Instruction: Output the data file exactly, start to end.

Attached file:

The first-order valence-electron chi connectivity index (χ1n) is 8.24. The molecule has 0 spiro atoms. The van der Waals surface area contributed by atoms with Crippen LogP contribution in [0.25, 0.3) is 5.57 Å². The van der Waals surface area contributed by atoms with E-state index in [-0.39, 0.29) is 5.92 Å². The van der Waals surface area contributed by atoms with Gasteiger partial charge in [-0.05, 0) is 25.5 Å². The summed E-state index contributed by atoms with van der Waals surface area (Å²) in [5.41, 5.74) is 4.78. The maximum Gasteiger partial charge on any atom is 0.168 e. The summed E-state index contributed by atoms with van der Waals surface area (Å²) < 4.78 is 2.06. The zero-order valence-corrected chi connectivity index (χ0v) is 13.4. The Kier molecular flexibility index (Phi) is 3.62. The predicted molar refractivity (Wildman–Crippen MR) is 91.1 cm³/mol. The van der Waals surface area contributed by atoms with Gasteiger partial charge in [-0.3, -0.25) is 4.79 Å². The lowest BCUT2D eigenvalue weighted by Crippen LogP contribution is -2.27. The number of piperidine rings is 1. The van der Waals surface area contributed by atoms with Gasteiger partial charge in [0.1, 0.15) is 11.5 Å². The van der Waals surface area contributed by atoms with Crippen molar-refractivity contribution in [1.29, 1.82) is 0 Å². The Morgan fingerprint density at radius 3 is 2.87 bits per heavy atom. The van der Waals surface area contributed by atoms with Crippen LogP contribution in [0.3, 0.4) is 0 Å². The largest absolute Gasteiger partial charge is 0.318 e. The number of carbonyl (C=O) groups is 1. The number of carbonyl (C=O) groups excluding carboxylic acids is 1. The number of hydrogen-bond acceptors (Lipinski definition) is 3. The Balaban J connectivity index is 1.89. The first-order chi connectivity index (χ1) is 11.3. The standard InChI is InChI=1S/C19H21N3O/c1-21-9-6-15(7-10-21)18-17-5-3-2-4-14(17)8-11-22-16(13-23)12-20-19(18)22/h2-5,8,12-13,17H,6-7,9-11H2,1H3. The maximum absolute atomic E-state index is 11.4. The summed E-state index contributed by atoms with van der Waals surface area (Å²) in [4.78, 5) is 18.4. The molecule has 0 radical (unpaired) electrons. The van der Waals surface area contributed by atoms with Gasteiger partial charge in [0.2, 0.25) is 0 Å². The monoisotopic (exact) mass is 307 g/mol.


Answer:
The first-order valence-electron chi connectivity index (χ1n) is 8.24. The molecule has 0 spiro atoms. The van der Waals surface area contributed by atoms with Crippen LogP contribution in [0.25, 0.3) is 5.57 Å². The van der Waals surface area contributed by atoms with E-state index in [-0.39, 0.29) is 5.92 Å². The van der Waals surface area contributed by atoms with Gasteiger partial charge in [-0.05, 0) is 25.5 Å². The summed E-state index contributed by atoms with van der Waals surface area (Å²) in [5.41, 5.74) is 4.78. The maximum Gasteiger partial charge on any atom is 0.168 e. The summed E-state index contributed by atoms with van der Waals surface area (Å²) < 4.78 is 2.06. The zero-order valence-corrected chi connectivity index (χ0v) is 13.4. The Kier molecular flexibility index (Phi) is 3.62. The predicted molar refractivity (Wildman–Crippen MR) is 91.1 cm³/mol. The van der Waals surface area contributed by atoms with Gasteiger partial charge in [-0.3, -0.25) is 4.79 Å². The lowest BCUT2D eigenvalue weighted by Crippen LogP contribution is -2.27. The number of piperidine rings is 1. The van der Waals surface area contributed by atoms with Gasteiger partial charge in [0.1, 0.15) is 11.5 Å². The van der Waals surface area contributed by atoms with Crippen molar-refractivity contribution in [1.29, 1.82) is 0 Å². The Morgan fingerprint density at radius 3 is 2.87 bits per heavy atom. The van der Waals surface area contributed by atoms with Crippen LogP contribution in [0.3, 0.4) is 0 Å². The largest absolute Gasteiger partial charge is 0.318 e. The number of carbonyl (C=O) groups is 1. The number of carbonyl (C=O) groups excluding carboxylic acids is 1. The number of hydrogen-bond acceptors (Lipinski definition) is 3. The Balaban J connectivity index is 1.89. The first-order chi connectivity index (χ1) is 11.3. The standard InChI is InChI=1S/C19H21N3O/c1-21-9-6-15(7-10-21)18-17-5-3-2-4-14(17)8-11-22-16(13-23)12-20-19(18)22/h2-5,8,12-13,17H,6-7,9-11H2,1H3. The maximum absolute atomic E-state index is 11.4. The summed E-state index contributed by atoms with van der Waals surface area (Å²) in [4.78, 5) is 18.4. The molecule has 0 radical (unpaired) electrons. The van der Waals surface area contributed by atoms with Gasteiger partial charge in [0.2, 0.25) is 0 Å². The monoisotopic (exact) mass is 307 g/mol.